The market for smaller satellites grows strongly, the quest for low cost launches for satellites at the smaller end of the spectrum has led to various concepts to be considered – as least some of which may come to fruition. On the one hand, dedicated multi-stage expendable rockets always seemed expensive, sharing launches is famously be troublesome, and yet, when it comes to reusability the relatively low flight rates currently flown do not justify it.
Perhaps the biggest question is about launch price and how low can you go with current rocket technology. The US firm, Microcosm, seems to have the answer with their Scorpius rocket series. At the Reinventing Space Conference (RI Space) held at the Royal Society in London in November, Jim Wertz explained that Microcosm’s technology tweaks in combination with deliberately aiming to optimise for cost rather than outright performance was the key to having a cheap to operate expendable launch system.
These included LOx/kerosene pressure fed rocket engines and an advanced “High Performance Pressurisation System” (avoiding the need for expensive-to-manufacture turbopumps), using ablatively cooled combustion chamber and composite nozzle technology (avoiding the need for expensively braised pipework for regenerative cooling), and composite fuel tanks (cutting the rocket empty weight to give the relatively poor performing rocket a payload boost), and finally, making the rocket family very modular, to allow the same rocket stages to be used on several different vehicles (a high enough number of stages to allow the cost benefits of assembly line manufacture). Wertz noted that a key technology, and one that the recently cancelled US Army SWORDS low cost launch vehicle stumbled over, was the manufacture of the composite tanks which would have to cope with cryogenic temperatures of -196 degrees Celcius. The rocket stages would all employ gimbal steering for its 7,000lb thrust engines which Jim Wertz noted would give the launch vehicles “an absurd amount of control authority.”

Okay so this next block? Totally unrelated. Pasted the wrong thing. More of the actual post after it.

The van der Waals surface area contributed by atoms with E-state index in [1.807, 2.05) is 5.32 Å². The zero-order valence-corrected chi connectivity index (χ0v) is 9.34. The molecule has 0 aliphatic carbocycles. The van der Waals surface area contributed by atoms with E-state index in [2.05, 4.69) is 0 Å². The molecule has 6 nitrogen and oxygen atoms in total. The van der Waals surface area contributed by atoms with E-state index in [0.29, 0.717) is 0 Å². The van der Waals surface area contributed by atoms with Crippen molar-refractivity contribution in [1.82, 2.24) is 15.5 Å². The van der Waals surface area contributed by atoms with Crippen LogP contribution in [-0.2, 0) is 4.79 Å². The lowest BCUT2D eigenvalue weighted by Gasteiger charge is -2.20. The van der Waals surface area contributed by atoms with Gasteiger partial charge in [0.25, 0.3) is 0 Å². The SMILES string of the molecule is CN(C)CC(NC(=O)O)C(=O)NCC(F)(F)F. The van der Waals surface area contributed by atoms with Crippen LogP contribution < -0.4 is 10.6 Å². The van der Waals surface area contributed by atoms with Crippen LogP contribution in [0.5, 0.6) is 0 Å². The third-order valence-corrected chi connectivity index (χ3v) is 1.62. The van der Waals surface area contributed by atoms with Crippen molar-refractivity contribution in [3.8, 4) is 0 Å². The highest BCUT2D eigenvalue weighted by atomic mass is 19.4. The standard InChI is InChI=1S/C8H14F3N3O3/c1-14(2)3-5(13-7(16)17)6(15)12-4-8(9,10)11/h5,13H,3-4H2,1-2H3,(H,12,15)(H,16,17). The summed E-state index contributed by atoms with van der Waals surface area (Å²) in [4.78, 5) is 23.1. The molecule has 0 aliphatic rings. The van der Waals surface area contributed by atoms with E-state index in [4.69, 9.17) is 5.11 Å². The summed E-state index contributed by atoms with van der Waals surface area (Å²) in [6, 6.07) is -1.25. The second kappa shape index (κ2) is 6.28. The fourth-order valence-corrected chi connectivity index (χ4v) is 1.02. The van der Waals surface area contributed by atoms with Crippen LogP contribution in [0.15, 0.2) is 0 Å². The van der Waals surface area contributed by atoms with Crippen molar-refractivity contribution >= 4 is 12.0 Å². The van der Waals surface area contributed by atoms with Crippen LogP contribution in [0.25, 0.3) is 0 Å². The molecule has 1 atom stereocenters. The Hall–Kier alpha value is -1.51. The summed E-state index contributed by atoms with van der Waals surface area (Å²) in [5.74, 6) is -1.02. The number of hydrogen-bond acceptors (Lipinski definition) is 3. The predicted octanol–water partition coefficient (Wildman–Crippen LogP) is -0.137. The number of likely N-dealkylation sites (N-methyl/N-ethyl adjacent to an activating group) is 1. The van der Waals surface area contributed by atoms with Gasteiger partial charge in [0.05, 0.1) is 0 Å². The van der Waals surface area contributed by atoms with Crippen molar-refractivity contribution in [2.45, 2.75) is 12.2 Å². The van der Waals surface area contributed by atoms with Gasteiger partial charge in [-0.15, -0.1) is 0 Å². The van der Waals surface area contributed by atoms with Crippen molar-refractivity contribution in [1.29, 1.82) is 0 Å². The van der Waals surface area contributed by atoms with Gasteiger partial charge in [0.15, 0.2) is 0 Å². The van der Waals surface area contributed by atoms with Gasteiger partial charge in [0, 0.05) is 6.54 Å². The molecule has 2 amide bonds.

So how close is Microcosm to launching an orbital launch vehicle? Having already flown two suborbital test rockets as technology test vehicles, Wertz remarked that the first orbital flight of the smallest version of the Scorpius family, the “Demi-Sprite” which would have a payload of 160kg to LEO for a price of just US$3.6 million , would occur “in 30 months’ time”. This rocket would, in turn, lead to the full Sprite rocket which would have a payload of 480kg to LEO (300kg to Sun-synchronous orbit) for a launch price of under US$6 million. Later rockets in the family would have payloads above 2,000kg.
While “air breathing” rocket and reusable technology is planned for large launch reusable launch vehicles such as Reaction Engines’ Skylon design, using it for smaller launch vehicles is thought by many to be impractical.